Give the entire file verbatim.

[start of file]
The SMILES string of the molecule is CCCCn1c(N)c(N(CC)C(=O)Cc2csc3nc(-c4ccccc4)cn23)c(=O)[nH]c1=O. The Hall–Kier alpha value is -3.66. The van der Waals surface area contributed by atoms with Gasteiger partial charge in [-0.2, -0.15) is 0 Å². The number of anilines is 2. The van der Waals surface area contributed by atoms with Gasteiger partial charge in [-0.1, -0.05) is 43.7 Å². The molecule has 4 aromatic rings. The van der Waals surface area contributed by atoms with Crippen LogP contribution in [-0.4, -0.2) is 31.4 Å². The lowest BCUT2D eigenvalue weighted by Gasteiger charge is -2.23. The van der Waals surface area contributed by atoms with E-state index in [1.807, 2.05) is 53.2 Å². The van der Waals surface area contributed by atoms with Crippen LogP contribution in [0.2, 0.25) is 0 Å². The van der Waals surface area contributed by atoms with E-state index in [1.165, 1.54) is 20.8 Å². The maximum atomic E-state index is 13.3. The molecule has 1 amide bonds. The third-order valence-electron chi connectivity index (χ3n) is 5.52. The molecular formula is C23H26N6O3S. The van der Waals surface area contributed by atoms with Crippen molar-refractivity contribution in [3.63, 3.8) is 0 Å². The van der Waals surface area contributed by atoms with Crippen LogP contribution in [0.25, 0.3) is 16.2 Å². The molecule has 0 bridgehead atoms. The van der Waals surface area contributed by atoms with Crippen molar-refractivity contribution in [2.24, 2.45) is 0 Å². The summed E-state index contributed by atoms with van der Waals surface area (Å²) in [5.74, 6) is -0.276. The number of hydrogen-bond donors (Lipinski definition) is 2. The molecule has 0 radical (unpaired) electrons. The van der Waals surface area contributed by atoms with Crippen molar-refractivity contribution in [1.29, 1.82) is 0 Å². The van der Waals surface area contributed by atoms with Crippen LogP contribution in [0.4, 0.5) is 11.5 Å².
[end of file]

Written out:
The SMILES string of the molecule is CCCCn1c(N)c(N(CC)C(=O)Cc2csc3nc(-c4ccccc4)cn23)c(=O)[nH]c1=O. The Hall–Kier alpha value is -3.66. The van der Waals surface area contributed by atoms with Gasteiger partial charge in [-0.2, -0.15) is 0 Å². The number of anilines is 2. The van der Waals surface area contributed by atoms with Gasteiger partial charge in [-0.1, -0.05) is 43.7 Å². The molecule has 4 aromatic rings. The van der Waals surface area contributed by atoms with Crippen LogP contribution in [-0.4, -0.2) is 31.4 Å². The lowest BCUT2D eigenvalue weighted by Gasteiger charge is -2.23. The van der Waals surface area contributed by atoms with E-state index in [1.807, 2.05) is 53.2 Å². The van der Waals surface area contributed by atoms with Crippen LogP contribution in [0.2, 0.25) is 0 Å². The van der Waals surface area contributed by atoms with E-state index in [1.165, 1.54) is 20.8 Å². The maximum atomic E-state index is 13.3. The molecule has 1 amide bonds. The third-order valence-electron chi connectivity index (χ3n) is 5.52. The molecular formula is C23H26N6O3S. The van der Waals surface area contributed by atoms with Crippen molar-refractivity contribution in [3.63, 3.8) is 0 Å². The van der Waals surface area contributed by atoms with Crippen LogP contribution in [0.25, 0.3) is 16.2 Å². The molecule has 0 bridgehead atoms. The van der Waals surface area contributed by atoms with Crippen molar-refractivity contribution in [2.24, 2.45) is 0 Å². The summed E-state index contributed by atoms with van der Waals surface area (Å²) in [5.74, 6) is -0.276. The number of hydrogen-bond donors (Lipinski definition) is 2. The molecule has 0 radical (unpaired) electrons. The van der Waals surface area contributed by atoms with Crippen molar-refractivity contribution in [1.29, 1.82) is 0 Å². The van der Waals surface area contributed by atoms with Crippen LogP contribution in [0.4, 0.5) is 11.5 Å².